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Winter 2017: Toward Education Justice

A Collaborative Community Classroom Organized by UM + WSU

Join us this semester as we aim to make sense of how we arrived at today's dynamic education landscape in Detroit.  In previous Speaker's Series we have dabbled in the arena of education, but this time we'll take a deeper dive. Together we will examine everything from the purpose of learning, to the meaning of "public" schooling, to the historic impact of segregation and racism on educational equity in this region, to the most recent period of "emergency mismanagement" by the state of Michigan, to much, much more!  Every Thursday evening session is held from 7:30-9:30pm at the Cass Corridor Commons (4605 Cass Avenue). 

This is a community classroom - everyone is welcome! Free and always preceded by a light dinner. So check out the dates below and plan to participate this winter!

Detroiters Speak is curated and promoted this semester by a wonderful collaborative team:  David Goldberg (Professor, WSU Department of African American Studies), eliza perez-ollin and Peter Hammer (WSU Detroit Equity Action Lab at the Damon J. Keith Center for Civil Rights), Dr. Melba Boyd (Chair, WSU Department of African American Studies), Stephen Ward (SID Faculty Director & Associate Professor, Department of Afro-American and African Studies, Residential College), Craig Regester (SID Associate Director, Adjunct Lecturer), and Marion Berger (SID Program Coordinator).

*U-M undergraduate students can register for the 1-credit minicourse, RC IDIV 350.003. WSU students should contact for registration information.

Free transportation from Ann Arbor is provided by the MDetroit Connector which departs the Central Campus Transit Center (CCTC) at 5:50pm on Thursdays. (NOTE: Taking the 5:50pm trip automatically includes a return trip which will depart the Cass Corridor Commons at 9:45pm following the Speaker Series.)

All readings and class discussions can be found on our Basecamp project site. Please email Hollyn Formosa ( to be added to the site. 

All Sessions are Thursdays from 7:30pm-9:30 p.m. at the Cass Corridor Commons (4605 Cass Ave.)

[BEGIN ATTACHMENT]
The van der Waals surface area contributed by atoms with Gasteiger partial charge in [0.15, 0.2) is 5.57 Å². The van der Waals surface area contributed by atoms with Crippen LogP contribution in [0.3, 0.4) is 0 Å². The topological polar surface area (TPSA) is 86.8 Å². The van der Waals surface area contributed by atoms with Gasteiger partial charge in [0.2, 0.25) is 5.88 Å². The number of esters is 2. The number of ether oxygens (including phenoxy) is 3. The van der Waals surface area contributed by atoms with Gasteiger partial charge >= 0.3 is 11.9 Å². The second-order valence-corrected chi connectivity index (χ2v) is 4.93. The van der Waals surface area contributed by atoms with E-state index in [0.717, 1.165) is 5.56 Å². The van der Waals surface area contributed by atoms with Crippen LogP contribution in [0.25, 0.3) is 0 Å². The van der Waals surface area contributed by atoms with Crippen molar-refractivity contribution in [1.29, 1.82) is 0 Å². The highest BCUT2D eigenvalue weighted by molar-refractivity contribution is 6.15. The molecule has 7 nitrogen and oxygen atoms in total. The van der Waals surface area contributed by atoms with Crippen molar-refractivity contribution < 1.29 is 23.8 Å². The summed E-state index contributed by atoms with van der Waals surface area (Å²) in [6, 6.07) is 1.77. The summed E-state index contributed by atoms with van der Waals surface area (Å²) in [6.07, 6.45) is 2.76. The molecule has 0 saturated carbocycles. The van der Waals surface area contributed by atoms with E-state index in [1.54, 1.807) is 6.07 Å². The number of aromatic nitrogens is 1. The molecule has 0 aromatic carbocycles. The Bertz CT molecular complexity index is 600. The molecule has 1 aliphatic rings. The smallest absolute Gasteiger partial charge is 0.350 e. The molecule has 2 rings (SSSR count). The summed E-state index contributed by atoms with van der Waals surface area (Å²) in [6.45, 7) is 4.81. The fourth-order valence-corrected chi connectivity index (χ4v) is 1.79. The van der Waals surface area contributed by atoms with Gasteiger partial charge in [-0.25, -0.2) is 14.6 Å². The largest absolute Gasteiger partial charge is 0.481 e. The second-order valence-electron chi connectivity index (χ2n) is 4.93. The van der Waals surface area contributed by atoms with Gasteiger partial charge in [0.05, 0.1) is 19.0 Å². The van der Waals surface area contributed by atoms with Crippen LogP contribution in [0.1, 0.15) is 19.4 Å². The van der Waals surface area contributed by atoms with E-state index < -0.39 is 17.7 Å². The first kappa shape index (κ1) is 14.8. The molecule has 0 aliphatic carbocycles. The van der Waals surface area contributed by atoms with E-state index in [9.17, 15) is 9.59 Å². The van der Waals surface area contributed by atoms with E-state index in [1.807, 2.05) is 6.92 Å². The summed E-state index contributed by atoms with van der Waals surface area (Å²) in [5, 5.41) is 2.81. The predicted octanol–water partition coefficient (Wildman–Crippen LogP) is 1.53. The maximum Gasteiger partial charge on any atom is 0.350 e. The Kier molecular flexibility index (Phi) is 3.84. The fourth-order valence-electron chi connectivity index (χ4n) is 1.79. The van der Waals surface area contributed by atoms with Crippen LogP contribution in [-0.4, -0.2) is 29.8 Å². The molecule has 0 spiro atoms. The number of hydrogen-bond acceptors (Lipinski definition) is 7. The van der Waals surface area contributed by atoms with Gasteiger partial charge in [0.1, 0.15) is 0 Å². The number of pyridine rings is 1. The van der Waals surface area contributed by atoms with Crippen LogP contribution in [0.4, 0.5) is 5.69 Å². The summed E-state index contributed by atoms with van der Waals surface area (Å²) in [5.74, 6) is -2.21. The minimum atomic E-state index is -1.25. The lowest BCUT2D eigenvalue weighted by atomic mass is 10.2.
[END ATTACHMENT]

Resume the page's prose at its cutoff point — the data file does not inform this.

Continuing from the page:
February 9th: Introduction - What is the Purpose of Education?

Join us for our opening session this semester as we aim to make sense of how we arrived at today's dynamic education landscape in Detroit.

In this first session, we'll introduce our collaborative teaching team from WSU and UM and our unique community classroom model; we'll facilitate a dialogue on the meaning and experience of learning; and we'll share our expectations for each other and this class.  


February 16th: Detroit Public Schools - Race, History, & Purpose

This Thursday we will be joined by Helen Moore, Malik Yakini, and Jeffrey Robinson to discuss the history of Detroit Public Schools. This panel will be moderated by Peter Hammer (WSU Detroit Equity Action Lab & Damon J. Keith Center for Civil Rights). 

Speaker bios below: 


Helen Moore has been a life-long advocate and warrior for the children of Detroit, beginning with her days as a State of Michigan Social Worker and continuing with Black Parents for Quality Education and The Keep the Vote No Takeover Coalition. She is also a member of Detroit’s Council of Elders. Ms. Moore educates her community on school district policy, student rights, and other education-related legal issues and parental involvement efforts. She earned a bachelor's degree from Wayne State University and a juris doctorate from the Detroit College of Law. 


Malik Kenyatta Yakini is an activist and educator who is committed to freedom and justice for African people in particular and humanity in general. From 1990 – 2011 he served as Executive Director of Nsoroma Institute Public School Academy, one of Detroit’s leading African-centered schools. Malik is a founder and Executive Director of the Detroit Black Community Food Security Network. Malik is dedicated to working to identify and alleviate the impact of racism and white privilege on the food system. He has an intense interest in contributing to the development of an international food sovereignty movement that embraces black farmers in the Americas, the Caribbean and Africa. He is the father of three. 


Dr. Jeffery D. Robinson is a native of Detroit, and a product of the Detroit Public School system. He is a Senior Administrator within DPS and is former Principal of The Paul Robeson Malcolm X Academy of the Detroit Public School System; the nation’s first public African-Centered School. He holds a Bachelor Degree in Criminal Justice Pre-Law from Michigan State University and a Masters Degree in Educational Administration from the University of Detroit Mercy. He proudly holds a Doctorate Degree in African American & African Studies, Education and Policy from Michigan State University. Dr. Robinson is the Senior Pastor of the Mt. Calvary Missionary Baptist Church on the Detroit’s eastside. He is an Associate Professor in the African American & African Studies Program at Michigan State University, as well as Adjunct Professor in the Africana Studies Program at Wayne State University. He is in the final stages of completing research on his first book “In the Interest of Others: A Critical Race Analysis of Detroit Public Schools”. He is a happy husband and proud father.

Readings for February 16th: 

February 23rd: Black, Brown, & Red Power - Schooling Resistance

Tonight's session will be co-moderated by eliza qualls perez, Director, Detroit Equity Action Lab, and Stephen Ward, Associate Professor, UM-Ann Arbor, Department of Afroamerican and African Studies/Residential College, faculty director, UM Semester in Detroit.

Speakers will include Dr. Karl Gregory, Nicholas Brown, and Sarah Brant.

Speaker Bios: